Consumers should always try to buy from a legitimate, reputable supplier – especially if the battery needs replacing.
Where does the responsibility lie?
Most counterfeit goods are distributed through online marketplaces. According to The Guardian, Amazon is rife with potentially dangerous and other knockoff goods despite years of attempts to crack down on them. The greatest irony is that of those reviewed in the Corsearch research, 59% cited Amazon as their most trusted online platform.
Though it is somewhat difficult for brands to readily intervene and identify counterfeit goods online, the responsibility lies with both brands and marketplaces to verify sellers and validate the goods they sell.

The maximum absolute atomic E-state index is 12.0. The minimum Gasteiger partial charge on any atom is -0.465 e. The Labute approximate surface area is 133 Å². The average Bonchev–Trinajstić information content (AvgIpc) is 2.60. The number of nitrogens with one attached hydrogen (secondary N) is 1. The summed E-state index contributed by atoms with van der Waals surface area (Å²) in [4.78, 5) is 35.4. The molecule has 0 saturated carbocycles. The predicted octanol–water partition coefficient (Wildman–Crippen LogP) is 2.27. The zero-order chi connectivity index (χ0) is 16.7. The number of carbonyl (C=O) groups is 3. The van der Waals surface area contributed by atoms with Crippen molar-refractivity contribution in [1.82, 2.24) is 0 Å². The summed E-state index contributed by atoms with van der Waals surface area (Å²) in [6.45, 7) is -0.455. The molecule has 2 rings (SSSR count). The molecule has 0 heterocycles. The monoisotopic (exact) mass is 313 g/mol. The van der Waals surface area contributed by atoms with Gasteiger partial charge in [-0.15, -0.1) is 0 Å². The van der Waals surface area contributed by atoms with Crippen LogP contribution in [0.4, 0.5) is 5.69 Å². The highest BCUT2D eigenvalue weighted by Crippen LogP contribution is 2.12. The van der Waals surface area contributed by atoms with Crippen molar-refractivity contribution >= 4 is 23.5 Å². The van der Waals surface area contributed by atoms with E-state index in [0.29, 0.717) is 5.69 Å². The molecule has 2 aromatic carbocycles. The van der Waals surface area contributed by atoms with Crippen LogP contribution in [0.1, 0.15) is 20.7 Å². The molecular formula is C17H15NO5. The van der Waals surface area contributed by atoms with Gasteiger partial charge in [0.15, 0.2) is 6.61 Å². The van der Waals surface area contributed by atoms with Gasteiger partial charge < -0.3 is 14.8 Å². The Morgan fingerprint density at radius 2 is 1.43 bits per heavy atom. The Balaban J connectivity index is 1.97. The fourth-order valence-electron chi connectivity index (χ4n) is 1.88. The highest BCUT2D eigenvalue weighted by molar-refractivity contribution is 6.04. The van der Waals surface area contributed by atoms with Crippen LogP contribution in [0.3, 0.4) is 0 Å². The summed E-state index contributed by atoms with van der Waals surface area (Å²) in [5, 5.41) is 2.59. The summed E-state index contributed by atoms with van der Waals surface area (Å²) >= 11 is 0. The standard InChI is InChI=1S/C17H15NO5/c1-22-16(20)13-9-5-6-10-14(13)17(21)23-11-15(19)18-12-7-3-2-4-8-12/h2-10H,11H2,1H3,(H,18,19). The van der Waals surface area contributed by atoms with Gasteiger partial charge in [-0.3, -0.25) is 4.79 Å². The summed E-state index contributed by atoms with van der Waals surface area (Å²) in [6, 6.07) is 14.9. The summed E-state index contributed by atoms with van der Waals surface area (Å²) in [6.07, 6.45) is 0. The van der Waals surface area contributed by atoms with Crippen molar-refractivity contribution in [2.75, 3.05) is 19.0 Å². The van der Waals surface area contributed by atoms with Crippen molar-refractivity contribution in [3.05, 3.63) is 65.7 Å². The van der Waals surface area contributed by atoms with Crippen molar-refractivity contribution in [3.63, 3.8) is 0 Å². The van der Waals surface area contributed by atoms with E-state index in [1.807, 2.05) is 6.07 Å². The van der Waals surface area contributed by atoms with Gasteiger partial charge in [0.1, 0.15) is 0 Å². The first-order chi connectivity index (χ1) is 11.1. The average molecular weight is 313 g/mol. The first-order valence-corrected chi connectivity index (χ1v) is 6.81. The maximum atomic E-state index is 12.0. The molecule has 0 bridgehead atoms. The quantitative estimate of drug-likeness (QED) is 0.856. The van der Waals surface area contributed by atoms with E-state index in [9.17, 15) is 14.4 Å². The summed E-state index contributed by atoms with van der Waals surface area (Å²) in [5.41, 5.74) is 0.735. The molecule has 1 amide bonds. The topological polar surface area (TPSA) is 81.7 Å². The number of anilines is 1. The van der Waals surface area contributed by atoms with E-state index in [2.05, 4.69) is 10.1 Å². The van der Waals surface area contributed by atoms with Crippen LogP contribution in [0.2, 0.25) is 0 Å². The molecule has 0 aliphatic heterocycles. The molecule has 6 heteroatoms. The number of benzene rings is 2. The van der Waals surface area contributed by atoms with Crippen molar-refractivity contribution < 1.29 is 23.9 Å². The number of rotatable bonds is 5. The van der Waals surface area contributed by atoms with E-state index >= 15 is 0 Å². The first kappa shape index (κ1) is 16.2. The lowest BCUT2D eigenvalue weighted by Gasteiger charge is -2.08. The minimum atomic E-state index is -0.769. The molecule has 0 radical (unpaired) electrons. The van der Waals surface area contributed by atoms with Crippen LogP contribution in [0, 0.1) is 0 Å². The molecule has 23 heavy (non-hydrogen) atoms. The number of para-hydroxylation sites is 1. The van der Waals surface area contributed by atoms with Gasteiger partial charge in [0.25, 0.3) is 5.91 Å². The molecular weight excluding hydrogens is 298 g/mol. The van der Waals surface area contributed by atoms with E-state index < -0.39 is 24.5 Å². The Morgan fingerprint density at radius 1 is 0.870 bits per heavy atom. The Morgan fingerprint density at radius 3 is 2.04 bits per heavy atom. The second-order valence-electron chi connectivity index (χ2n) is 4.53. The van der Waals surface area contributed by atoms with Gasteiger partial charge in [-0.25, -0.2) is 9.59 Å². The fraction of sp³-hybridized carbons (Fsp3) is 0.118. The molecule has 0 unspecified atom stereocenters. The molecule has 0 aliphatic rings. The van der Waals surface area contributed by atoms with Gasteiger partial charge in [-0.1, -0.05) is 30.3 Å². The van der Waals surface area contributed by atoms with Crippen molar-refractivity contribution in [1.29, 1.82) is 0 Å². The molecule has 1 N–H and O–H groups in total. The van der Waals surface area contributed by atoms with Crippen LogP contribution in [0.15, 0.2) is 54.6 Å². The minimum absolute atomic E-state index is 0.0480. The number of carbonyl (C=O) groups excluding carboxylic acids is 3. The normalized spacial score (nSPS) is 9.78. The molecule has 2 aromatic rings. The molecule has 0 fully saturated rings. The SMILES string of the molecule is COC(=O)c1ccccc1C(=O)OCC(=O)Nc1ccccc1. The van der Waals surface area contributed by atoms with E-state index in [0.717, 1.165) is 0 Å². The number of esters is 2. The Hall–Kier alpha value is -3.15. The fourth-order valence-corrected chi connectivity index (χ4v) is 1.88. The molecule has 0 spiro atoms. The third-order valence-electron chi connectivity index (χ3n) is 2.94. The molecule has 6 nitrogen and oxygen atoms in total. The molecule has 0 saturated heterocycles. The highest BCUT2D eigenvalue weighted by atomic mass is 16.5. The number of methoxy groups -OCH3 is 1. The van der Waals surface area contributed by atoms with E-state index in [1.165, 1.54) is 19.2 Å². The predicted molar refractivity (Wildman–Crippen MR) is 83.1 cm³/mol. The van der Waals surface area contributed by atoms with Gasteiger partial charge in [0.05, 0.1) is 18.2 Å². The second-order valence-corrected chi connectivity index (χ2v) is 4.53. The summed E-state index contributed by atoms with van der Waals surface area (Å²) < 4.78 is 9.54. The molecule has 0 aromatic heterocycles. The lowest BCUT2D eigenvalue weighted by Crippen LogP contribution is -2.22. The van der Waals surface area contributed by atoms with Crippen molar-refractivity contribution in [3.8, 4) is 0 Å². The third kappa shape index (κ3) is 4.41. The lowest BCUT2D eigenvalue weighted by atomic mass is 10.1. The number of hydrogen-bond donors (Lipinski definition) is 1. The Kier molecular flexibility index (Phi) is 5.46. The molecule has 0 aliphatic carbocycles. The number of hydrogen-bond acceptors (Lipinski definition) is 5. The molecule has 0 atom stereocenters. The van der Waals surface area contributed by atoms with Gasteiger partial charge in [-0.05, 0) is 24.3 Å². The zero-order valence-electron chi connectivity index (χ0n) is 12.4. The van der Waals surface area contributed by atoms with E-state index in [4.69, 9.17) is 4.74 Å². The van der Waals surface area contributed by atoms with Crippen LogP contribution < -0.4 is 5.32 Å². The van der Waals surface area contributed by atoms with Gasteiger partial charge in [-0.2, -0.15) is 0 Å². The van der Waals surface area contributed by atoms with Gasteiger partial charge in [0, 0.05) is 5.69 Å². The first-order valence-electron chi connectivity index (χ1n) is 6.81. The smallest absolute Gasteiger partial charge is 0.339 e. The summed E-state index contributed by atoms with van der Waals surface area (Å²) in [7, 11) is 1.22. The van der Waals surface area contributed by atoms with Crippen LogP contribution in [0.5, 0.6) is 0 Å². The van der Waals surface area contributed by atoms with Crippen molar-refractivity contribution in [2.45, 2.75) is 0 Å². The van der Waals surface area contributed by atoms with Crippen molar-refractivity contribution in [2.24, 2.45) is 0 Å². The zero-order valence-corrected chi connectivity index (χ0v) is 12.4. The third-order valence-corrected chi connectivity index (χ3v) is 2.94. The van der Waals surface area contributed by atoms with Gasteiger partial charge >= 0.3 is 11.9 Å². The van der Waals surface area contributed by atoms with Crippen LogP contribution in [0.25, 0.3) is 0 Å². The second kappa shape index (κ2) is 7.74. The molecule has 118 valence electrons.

When shopping online, consumers can follow some simple practices to identify online counterfeit goods, but that shouldn’t be their responsibility – and it’s not always easy to do so.
The problem is that many marketplaces are keen to expand – to make the buying and selling process as quick and easy as possible – and in many instances this makes it far too easy for sellers of online counterfeit goods to profit off unsuspecting consumers.
When brands consider for a moment that 83% of consumers who have been injured or suffered a health issue as a result of a counterfeit product have been put off from buying the brand again, this has a tremendous effect on customer sentiment and revenue generation. Brands must always step in to protect their customers and ensure that counterfeit goods are removed from online marketplaces.
If you want to find out more about the scale of the counterfeit goods problem in the UK – as well as how consumers have responded to it, download our free, in-depth market research report.
This blog was originally published on the Incopro website. Incopro was acquired by Corsearch in 2021, with the two organizations combining their technology and expertise to better serve the market.